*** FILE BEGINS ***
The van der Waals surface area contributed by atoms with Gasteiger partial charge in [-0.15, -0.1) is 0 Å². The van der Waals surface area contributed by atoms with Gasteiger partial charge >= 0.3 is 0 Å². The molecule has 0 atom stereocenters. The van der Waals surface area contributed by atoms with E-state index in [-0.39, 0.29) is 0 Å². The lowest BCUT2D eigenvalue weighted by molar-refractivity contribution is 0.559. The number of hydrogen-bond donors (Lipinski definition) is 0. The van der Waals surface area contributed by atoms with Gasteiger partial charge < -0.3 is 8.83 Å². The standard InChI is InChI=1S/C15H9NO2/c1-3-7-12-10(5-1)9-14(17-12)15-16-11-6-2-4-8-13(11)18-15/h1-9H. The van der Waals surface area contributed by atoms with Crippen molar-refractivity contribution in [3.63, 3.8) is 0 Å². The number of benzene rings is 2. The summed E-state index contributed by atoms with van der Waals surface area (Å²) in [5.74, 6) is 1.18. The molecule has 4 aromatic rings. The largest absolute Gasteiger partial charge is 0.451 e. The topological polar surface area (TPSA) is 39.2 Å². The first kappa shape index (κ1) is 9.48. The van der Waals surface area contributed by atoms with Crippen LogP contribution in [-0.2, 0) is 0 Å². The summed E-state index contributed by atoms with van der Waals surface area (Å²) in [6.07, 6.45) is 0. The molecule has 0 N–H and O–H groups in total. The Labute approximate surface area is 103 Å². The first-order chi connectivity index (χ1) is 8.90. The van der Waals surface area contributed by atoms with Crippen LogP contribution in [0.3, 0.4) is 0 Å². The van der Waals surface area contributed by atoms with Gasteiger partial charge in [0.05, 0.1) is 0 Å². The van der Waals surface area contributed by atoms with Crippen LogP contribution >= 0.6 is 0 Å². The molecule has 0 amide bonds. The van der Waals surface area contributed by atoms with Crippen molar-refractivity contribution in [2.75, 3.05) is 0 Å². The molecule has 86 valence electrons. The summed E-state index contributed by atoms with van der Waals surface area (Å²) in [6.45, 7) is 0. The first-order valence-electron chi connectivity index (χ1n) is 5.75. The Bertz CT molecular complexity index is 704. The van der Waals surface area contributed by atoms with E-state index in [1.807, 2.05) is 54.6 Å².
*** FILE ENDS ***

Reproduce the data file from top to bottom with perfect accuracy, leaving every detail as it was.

The van der Waals surface area contributed by atoms with Gasteiger partial charge in [-0.15, -0.1) is 0 Å². The van der Waals surface area contributed by atoms with Gasteiger partial charge >= 0.3 is 0 Å². The molecule has 0 atom stereocenters. The van der Waals surface area contributed by atoms with E-state index in [-0.39, 0.29) is 0 Å². The lowest BCUT2D eigenvalue weighted by molar-refractivity contribution is 0.559. The number of hydrogen-bond donors (Lipinski definition) is 0. The van der Waals surface area contributed by atoms with Gasteiger partial charge < -0.3 is 8.83 Å². The standard InChI is InChI=1S/C15H9NO2/c1-3-7-12-10(5-1)9-14(17-12)15-16-11-6-2-4-8-13(11)18-15/h1-9H. The van der Waals surface area contributed by atoms with Crippen molar-refractivity contribution in [3.63, 3.8) is 0 Å². The number of benzene rings is 2. The summed E-state index contributed by atoms with van der Waals surface area (Å²) in [5.74, 6) is 1.18. The molecule has 4 aromatic rings. The largest absolute Gasteiger partial charge is 0.451 e. The topological polar surface area (TPSA) is 39.2 Å². The first kappa shape index (κ1) is 9.48. The van der Waals surface area contributed by atoms with Crippen LogP contribution in [-0.2, 0) is 0 Å². The summed E-state index contributed by atoms with van der Waals surface area (Å²) in [6.07, 6.45) is 0. The molecule has 0 N–H and O–H groups in total. The Labute approximate surface area is 103 Å². The first-order chi connectivity index (χ1) is 8.90. The van der Waals surface area contributed by atoms with Crippen LogP contribution in [0.3, 0.4) is 0 Å². The van der Waals surface area contributed by atoms with Gasteiger partial charge in [0.05, 0.1) is 0 Å². The van der Waals surface area contributed by atoms with Crippen LogP contribution >= 0.6 is 0 Å². The molecule has 0 amide bonds. The van der Waals surface area contributed by atoms with Crippen molar-refractivity contribution in [2.75, 3.05) is 0 Å². The molecule has 86 valence electrons. The summed E-state index contributed by atoms with van der Waals surface area (Å²) in [6.45, 7) is 0. The first-order valence-electron chi connectivity index (χ1n) is 5.75. The Bertz CT molecular complexity index is 704. The van der Waals surface area contributed by atoms with E-state index in [1.807, 2.05) is 54.6 Å².